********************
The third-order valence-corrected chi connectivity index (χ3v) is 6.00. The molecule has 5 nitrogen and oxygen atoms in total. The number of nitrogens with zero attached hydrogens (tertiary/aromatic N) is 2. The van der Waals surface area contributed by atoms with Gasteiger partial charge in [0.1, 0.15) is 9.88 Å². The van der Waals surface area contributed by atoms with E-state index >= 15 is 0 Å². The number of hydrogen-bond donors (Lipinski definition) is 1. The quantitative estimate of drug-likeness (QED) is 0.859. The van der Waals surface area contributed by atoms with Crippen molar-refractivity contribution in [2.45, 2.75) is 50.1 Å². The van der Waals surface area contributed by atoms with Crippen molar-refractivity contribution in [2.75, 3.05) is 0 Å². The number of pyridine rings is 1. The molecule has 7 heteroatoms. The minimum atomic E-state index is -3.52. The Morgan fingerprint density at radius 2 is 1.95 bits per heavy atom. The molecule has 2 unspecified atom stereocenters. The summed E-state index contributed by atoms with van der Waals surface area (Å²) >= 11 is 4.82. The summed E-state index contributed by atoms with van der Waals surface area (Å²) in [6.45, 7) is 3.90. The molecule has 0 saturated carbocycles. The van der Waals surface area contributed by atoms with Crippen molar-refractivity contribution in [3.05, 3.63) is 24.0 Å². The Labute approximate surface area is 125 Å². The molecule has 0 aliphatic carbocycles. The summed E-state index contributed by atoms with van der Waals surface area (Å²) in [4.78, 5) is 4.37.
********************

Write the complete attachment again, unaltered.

The third-order valence-corrected chi connectivity index (χ3v) is 6.00. The molecule has 5 nitrogen and oxygen atoms in total. The number of nitrogens with zero attached hydrogens (tertiary/aromatic N) is 2. The van der Waals surface area contributed by atoms with Gasteiger partial charge in [0.1, 0.15) is 9.88 Å². The van der Waals surface area contributed by atoms with E-state index >= 15 is 0 Å². The number of hydrogen-bond donors (Lipinski definition) is 1. The quantitative estimate of drug-likeness (QED) is 0.859. The van der Waals surface area contributed by atoms with Crippen molar-refractivity contribution in [2.45, 2.75) is 50.1 Å². The van der Waals surface area contributed by atoms with Crippen molar-refractivity contribution in [2.75, 3.05) is 0 Å². The number of pyridine rings is 1. The molecule has 7 heteroatoms. The minimum atomic E-state index is -3.52. The Morgan fingerprint density at radius 2 is 1.95 bits per heavy atom. The molecule has 2 unspecified atom stereocenters. The summed E-state index contributed by atoms with van der Waals surface area (Å²) >= 11 is 4.82. The summed E-state index contributed by atoms with van der Waals surface area (Å²) in [6.45, 7) is 3.90. The molecule has 0 saturated carbocycles. The van der Waals surface area contributed by atoms with Crippen molar-refractivity contribution in [3.05, 3.63) is 24.0 Å². The Labute approximate surface area is 125 Å². The molecule has 0 aliphatic carbocycles. The summed E-state index contributed by atoms with van der Waals surface area (Å²) in [4.78, 5) is 4.37.